Artists: Dirk Skreber and Claus Föttinger
Venue: Engholm, Vienna
Date: November 13, 2009 – January 7, 2010
Full gallery of images, press release and link available after the jump. Images:
Images courtesy of Engholm Galerie
Claus Föttinger (born 1960, Nuremberg) shows a lamp in the form of the atom bomb “Fat Boy” from the “Hanoi/ Saigon”, which is constructed out of several geometrical laminated inkjet prints. Claus Föttinger took a number of photos during his travelling from Hanoi to Saigon, showing Vietnamese women, who are wearing masks to protect themselves from smog and thus to be able to ride their mopeds. Contrary to the usual viewing of female disguise as suppression in gender discourse, the women on Föttinger’s photos disguising themselves with masks are to be seen as those who strive to show their independence of movement.
Two standard lamps “Jungle, Java” and “Dieng Plateau” by Föttinger bring out as a central theme an outsider’s view, according to which such routine things strike as being outstanding. The photos used for these works were taken by the artist himself. Motivated by the colonialists’ adventuruous zest for traveling to far and exotic countries, Föttinger embarked on his travels, carefully documenting everything “strange” with a European angle of view. In this manner, the jungle is presented as an exciting and exotic image of nature on the carved wood of a standard lamp in colonial style.
The big arrangement “Java”, consisting of a hanging lamp as well as an illuminated table and benches, is reminiscent of bubbling volcano masses on Dieng Plateau. Thanks to the illumination and the choice of material this work has a translucid and light effect and might make one think of Tarkovsky’s ocean in his film “Solaris”, which materializes the cosmonauts’ unconsciousness.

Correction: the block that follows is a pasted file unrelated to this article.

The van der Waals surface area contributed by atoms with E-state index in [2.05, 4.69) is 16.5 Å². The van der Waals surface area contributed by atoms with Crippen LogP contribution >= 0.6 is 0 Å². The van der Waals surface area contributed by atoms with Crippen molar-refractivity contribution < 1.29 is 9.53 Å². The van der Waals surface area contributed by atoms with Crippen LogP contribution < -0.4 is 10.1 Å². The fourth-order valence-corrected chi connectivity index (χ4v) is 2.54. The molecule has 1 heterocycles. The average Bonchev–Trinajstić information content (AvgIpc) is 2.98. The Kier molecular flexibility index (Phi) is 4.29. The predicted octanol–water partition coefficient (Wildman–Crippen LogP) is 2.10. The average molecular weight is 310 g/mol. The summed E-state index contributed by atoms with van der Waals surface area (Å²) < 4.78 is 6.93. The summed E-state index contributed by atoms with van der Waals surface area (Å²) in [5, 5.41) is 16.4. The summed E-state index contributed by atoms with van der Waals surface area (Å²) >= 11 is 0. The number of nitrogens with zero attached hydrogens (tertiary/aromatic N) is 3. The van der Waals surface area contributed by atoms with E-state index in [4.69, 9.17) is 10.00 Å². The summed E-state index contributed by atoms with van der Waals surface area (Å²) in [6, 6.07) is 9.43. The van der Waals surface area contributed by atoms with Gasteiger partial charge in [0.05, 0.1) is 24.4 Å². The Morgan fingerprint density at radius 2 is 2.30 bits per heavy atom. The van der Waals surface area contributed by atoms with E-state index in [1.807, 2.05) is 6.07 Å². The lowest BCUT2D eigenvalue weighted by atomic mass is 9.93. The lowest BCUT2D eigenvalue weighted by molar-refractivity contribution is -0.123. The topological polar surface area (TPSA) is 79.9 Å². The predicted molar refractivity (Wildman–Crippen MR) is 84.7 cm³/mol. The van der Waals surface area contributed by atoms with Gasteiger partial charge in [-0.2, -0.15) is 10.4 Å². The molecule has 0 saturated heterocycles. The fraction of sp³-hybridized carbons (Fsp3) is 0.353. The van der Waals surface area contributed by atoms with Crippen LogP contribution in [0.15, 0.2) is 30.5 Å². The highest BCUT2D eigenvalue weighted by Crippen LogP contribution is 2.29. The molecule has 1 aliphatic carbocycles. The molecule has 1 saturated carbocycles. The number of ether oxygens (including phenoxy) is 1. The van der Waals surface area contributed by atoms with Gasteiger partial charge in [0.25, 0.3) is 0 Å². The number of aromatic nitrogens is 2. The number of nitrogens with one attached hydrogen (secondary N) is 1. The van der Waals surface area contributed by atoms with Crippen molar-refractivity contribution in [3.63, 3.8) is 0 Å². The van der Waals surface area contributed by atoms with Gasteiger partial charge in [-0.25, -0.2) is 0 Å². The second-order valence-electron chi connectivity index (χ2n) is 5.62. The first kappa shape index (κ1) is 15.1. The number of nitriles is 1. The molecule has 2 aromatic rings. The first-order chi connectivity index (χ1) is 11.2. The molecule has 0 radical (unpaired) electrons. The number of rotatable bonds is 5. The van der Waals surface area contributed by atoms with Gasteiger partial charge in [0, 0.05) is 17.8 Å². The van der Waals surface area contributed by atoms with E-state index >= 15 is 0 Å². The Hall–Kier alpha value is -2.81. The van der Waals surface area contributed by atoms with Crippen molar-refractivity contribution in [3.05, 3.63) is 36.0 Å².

Föttinger makes use of objects of daily use in his installations for presenting his ideas. He constructs private situations in exhibition spaces to attract attention to social contexts of everyday life.
Photo wallpapers, car crash sculptures and three new “pluck” paintings by Dirk Skreber (born 1961, Lubeck), who at a certain time point studied together with Claus Föttinger in Dusseldorf, correspond to Föttinger’s installations. Similar to previous paintings, for example, those of car crashes and floods, Dirk Skreber deals with daily phenomena in his works as well, but they are of more spectacular nature. Cars smashed in crashes, which though wrecked are polished, hang in front of the wall-filling photo wallpapers and go through the bodies of naked women, who are pending in water. In his paintings Dirk Skreber refers to sexually exaggerated comics and porno industry images. The naked women on the photos are not to bee seen at first sight, the foam stripes of different height covering all the surface of the paintings let us recognize them only on closer examination, more as constructed lifeless shells with stereotypical gestures then as living creatures.